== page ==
Amanda Taub traces the genealogy of this stream of research and uses it to explain the rise of Trump in the United States. They found that the more authoritarian a voter is — described as “a psychological profile of individual voters that is characterized by a desire for order and a fear of outsiders” — the more likely they are to support Trump, and the less authoritarian they are on a list of non-political questions, the more they are likely to support the Democratic party.

The same ideas are being applied to the UK and the EU referendum. For example, this article  from April tells us that polls suggest that half of the UK is authoritarian in public opinions — a number that is almost exactly the same as the result of last week’s referendum, and a number that suggests that the “progressive consensus” in the UK may be a myth. Eric Kaufmann (Birkbeck College) has a similar argument: “Culture and personality, not material circumstances, separate Leave and Remain voters”. If you believe in the death penalty, you also believe in Brexit! “Poor folk who oppose the death penalty support Remain”. 

Are voters inherently authoritarian or non-authoritarian?

Looking at voters in this way seems rather static. Age changes and social mobility can move voters between classes, but do personal values change easily, or will voters always be inherently authoritarian or non-authoritarian? The theory suggests that authoritarianism can be latent until it is ‘triggered’ by rapid change that induces greater insecurity. This suggests that authoritarian voters can be found in any country dealing with social change — where people from other countries are increasingly settling; where minority or marginalised groups are the focus of affirmative action; and where inequality is on the rise. This includes much of Europe (it would be interesting to correlate the differences in the rise of the right in the NYT article above to different types and levels of social change), and many countries in the Middle East and South Asia, where the involvement of a “foreign hand” – the scary outsider – can explain away almost anything unpleasant.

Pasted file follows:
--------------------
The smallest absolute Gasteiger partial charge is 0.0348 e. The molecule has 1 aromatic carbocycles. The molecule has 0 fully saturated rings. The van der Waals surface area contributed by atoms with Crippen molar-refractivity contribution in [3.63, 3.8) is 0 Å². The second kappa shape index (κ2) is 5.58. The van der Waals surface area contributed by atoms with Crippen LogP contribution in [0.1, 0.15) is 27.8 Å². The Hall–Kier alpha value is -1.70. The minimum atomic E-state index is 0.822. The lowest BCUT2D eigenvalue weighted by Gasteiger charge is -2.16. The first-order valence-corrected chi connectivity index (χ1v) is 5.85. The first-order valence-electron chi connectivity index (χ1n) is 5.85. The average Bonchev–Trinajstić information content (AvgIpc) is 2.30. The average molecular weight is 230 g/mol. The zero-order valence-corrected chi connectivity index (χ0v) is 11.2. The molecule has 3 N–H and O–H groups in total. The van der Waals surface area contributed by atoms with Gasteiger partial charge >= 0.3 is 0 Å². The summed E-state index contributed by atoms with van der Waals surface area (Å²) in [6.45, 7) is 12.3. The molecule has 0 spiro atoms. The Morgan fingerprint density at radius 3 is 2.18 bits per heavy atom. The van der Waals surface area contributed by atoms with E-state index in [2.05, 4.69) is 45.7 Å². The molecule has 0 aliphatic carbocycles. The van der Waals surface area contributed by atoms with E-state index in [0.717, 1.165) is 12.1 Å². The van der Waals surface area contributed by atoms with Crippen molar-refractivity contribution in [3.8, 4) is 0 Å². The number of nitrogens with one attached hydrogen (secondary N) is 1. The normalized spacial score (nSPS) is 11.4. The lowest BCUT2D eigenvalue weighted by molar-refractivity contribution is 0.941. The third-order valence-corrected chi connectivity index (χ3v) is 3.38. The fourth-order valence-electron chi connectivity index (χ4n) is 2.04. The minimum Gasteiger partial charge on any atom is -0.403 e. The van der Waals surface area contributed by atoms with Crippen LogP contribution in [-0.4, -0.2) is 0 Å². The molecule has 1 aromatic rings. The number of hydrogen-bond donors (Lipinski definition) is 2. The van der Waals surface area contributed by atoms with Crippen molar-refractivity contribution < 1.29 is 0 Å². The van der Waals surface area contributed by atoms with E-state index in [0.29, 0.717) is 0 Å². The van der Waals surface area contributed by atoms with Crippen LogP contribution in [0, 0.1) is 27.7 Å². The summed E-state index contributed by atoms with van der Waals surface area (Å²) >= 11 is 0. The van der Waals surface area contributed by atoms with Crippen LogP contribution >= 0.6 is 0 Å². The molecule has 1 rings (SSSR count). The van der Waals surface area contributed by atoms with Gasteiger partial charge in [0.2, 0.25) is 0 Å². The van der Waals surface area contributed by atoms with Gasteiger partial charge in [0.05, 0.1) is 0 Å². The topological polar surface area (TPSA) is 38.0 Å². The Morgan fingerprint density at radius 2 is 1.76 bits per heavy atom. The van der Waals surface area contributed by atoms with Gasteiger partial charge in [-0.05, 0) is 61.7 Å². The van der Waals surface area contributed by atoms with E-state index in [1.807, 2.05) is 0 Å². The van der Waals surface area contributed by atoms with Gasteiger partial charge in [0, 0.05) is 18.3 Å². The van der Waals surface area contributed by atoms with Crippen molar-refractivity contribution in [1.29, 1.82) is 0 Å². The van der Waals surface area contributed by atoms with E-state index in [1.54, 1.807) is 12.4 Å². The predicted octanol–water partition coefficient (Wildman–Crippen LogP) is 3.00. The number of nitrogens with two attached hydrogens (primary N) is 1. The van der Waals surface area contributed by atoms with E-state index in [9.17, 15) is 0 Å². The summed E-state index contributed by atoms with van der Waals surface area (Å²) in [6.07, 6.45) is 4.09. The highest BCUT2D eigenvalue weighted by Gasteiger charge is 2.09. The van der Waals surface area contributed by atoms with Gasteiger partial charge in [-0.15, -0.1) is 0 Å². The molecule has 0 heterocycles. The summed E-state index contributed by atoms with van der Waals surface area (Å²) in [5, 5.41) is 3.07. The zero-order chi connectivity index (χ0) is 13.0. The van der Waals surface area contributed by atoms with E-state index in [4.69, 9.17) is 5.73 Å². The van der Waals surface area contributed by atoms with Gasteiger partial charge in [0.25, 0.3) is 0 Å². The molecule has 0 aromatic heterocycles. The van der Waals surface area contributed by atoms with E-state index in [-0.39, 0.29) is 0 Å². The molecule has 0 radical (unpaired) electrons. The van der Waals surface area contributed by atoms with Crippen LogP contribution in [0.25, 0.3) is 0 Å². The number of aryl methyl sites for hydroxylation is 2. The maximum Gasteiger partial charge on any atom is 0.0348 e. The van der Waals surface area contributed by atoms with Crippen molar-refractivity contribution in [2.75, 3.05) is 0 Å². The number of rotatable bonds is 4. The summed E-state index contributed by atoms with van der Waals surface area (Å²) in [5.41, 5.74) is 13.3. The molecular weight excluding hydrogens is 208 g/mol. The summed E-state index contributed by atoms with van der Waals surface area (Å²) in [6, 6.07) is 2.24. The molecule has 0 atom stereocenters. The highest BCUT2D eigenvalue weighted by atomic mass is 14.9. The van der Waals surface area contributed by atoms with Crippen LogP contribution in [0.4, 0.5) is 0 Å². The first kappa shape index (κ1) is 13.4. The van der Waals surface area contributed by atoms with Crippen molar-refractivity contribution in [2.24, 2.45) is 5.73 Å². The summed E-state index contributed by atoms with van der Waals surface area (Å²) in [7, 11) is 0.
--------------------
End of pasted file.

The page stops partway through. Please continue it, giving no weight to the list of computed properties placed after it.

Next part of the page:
There are voters everywhere that believe their jobs, lifestyles, community, region, country or religion are under threat, and they seem to be redefining political parties to take on more and more extreme policy positions. Positions that we may not have expected to see a few decades ago. So walls can be built along borders and within countries, communities can be singled out for stricter immigration control and be put on watch lists, refugees can be sat in the cold and rain in open fields along borders, and leaders can both speak of and support genocides and still become presidential candidates and Prime Ministers.

How the checks and balances of democracy are responding to authoritarian values

Pippa Norris (KSG-Harvard) suggests that political leaders and parties that respond to authoritarian values in society are limited in their efforts by the checks and balances of western democracy. This includes constitutional guarantees of inclusion and justice, as well as the generally centrist, moderate tendencies of actual governance. In other words, there is a difference in how politicians campaign and how they must rule. This is heartening, but nevertheless, now more than ever there is a need for greater interrogation of the data and new evidence to ensure that we understand this theory and its implications for societies and their political landscapes in a rapidly changing world.